The buffets have a wide array of counters with international cuisines cooking up a feast. Sometimes they do theme nights, or they are themed to suit your destination. While we were on board it was Matt Bongovi’s birthday. So the buffet chefs had baked cupcakes and birthday cakes and carved watermelons. They were serving a turkey dinner as the carvery choice with all the New Jersey traditional accompaniments.

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Catering for dietary requirements

We enjoyed an expansive salad bar too and with a mix of burgers, pizzas, curries, soups, specials of the day and more there was something for everybody. Norwegian even had a special Vegan section too and the food labelling was pretty good for anybody with intolerances. 

The desserts cabinet is always worth a look as they create some incredible small desserts for you to enjoy. Also, be aware that many cruise lines offer an option to take food ‘to-go’. Simply grab a disposable box fill it up and either take it to your room for later or enjoy it on the go.

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Opening hours

Do know which food places are open at which times so that you’re never wandering around for a bite to eat.

I highly recommend taking a blind leap and sampling dishes you wouldn’t usually choose as the food is delicious and it’s a great way to try something new. 

Order all the dishes

If you’re sat at the dining room, you are able to order as many dishes as you like, so feel free to order a couple of starters, mains and desserts to try if you wish. I’m not an advocate of food waste, however, if you think you can eat it, order it. Dinner in the main dining rooms is one of the few amenities included in your cruise fare, you can take advantage by ordering however many dishes you wish without the cost spiralling.

If you’re not adventurous and enjoyed last night’s dinner, you could order it again. A lot of people don’t realise that cruise lines will bend over backwards to make you happy. You are often able to order items from the dining room, even if they aren’t listed on the menu that night. So if you enjoyed something a few nights earlier, ask your server if there’s any chance of having it again. 

Free room service

Another thing you might not know is that for the most part, room service is free. Usually, in hotels, this is an (overpriced) luxury, however, on a cruise, it’s a free perk. You’re able to order breakfast the next morning by hanging a completed menu on your stateroom’s cabin door, or you can order lunch or dinner if you don’t feel like going to the buffet. It is typically free (probably tip your server a few $). Some cruise lines do charge for certain items on the menu, however, these will be clearly marked. You may also see a charge if your order very late at night too.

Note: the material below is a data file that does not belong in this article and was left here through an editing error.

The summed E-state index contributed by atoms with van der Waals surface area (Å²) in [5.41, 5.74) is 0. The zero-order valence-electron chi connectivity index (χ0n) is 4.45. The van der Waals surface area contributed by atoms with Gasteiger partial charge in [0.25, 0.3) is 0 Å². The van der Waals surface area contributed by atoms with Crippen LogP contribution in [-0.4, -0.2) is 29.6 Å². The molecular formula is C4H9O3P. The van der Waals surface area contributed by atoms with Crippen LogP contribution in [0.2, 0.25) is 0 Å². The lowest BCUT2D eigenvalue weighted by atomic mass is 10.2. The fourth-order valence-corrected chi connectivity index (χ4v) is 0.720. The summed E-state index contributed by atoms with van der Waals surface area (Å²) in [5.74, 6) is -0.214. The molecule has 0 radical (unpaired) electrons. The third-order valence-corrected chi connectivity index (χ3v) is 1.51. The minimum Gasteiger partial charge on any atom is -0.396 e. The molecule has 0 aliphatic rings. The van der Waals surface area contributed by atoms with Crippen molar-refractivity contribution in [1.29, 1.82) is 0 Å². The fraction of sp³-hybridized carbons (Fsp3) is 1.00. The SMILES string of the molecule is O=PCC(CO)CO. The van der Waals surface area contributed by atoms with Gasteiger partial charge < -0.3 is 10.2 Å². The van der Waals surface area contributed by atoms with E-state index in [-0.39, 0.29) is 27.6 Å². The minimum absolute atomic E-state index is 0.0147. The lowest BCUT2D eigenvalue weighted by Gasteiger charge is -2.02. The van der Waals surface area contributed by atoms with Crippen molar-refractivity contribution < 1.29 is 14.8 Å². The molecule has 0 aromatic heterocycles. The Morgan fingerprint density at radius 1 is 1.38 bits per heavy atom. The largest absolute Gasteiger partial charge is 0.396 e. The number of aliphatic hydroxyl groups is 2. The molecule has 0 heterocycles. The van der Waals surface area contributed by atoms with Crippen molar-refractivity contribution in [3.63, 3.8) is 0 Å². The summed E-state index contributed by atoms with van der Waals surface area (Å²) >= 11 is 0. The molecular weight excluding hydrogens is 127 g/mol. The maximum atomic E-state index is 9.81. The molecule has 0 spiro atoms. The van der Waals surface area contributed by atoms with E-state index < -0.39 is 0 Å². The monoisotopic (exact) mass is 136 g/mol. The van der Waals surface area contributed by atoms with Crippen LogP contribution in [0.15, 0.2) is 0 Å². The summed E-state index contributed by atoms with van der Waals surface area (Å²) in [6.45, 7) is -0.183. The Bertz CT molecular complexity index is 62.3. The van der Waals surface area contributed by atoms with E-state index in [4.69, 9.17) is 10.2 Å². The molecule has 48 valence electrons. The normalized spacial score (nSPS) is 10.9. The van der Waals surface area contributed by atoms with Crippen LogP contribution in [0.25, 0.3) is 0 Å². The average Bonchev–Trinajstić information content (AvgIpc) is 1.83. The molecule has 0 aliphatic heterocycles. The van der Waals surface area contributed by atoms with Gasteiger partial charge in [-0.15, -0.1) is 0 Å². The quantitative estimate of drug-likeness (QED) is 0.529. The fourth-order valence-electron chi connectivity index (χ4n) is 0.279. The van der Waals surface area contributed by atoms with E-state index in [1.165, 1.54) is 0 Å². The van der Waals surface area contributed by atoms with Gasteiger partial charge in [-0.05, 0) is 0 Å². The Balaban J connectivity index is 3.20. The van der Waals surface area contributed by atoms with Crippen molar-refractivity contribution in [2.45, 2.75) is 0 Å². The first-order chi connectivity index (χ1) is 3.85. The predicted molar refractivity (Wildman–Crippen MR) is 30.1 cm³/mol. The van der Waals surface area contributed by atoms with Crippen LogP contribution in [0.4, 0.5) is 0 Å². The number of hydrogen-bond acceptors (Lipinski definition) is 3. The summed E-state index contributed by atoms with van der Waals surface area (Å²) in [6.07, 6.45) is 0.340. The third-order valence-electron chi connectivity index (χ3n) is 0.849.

15. Keep it down, the walls (and everybody around you) can hear you

With a lot of cabins in close proximity and thin walls, you can hear a lot of movement in both the hallway and adjoining rooms. Although you won’t hear the cabin next to you watching TV on a normal volume, we felt like at times, we were part of the next cabin’s conversations when they were speaking (rather) loudly on their balcony.

Things to know if you are on a first time cruise | Travel Guide | Elle Blonde Luxury Lifestyle Destination Blog

16. Hairdryers are provided

One of the most asked questions I saw in the Runaway to Paradise Facebook Group prior to the cruise was ‘are there hair dryers in the rooms?’ and there are. You can save space and weight by leaving your hairdryer at home as there’s a hairdryer available. Irons, on the other hand, are not permitted on board, however, you can ask guest services to borrow one of theirs. Do check your specific cruise booking to see which items you can and can’t take with you. 

Our room was complete with a safe, mini-bar, TV, hairdryer and in the bathroom, there were also miniature toiletries and shampoo and shower gel pumps in the shower. If you’re limited on space when travelling, double-check as you might save yourself packing these.

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17. Port days

We stopped for a day in Palma whilst Jon Bon Jovi got onboard. Having never been to Palma, although extensively having been to other Spanish cities, we decided to explore for the day. Knowing what time we were supposed to be back on board, we told ourselves the deadline was 2 hours before. This was so that we had plenty of time to get back without worrying we’d miss the ship leaving. Know your port times, make sure you plan in advance so that you’re not running to your sailing off into the distance!

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As you’ll have an itinerary with the ports of call and debarkation and re-embarkation times on this will allow you to plan your shore excursions. You can book these through the ship or you can book externally. Remember your ship’s departure time is non-negotiable so make sure you leave plenty of time to return regardless of which activity you book.

We quite like to do the City Sightseeing Tours when in a new city to get an understanding of where we are and the history. You can usually get a good deal here.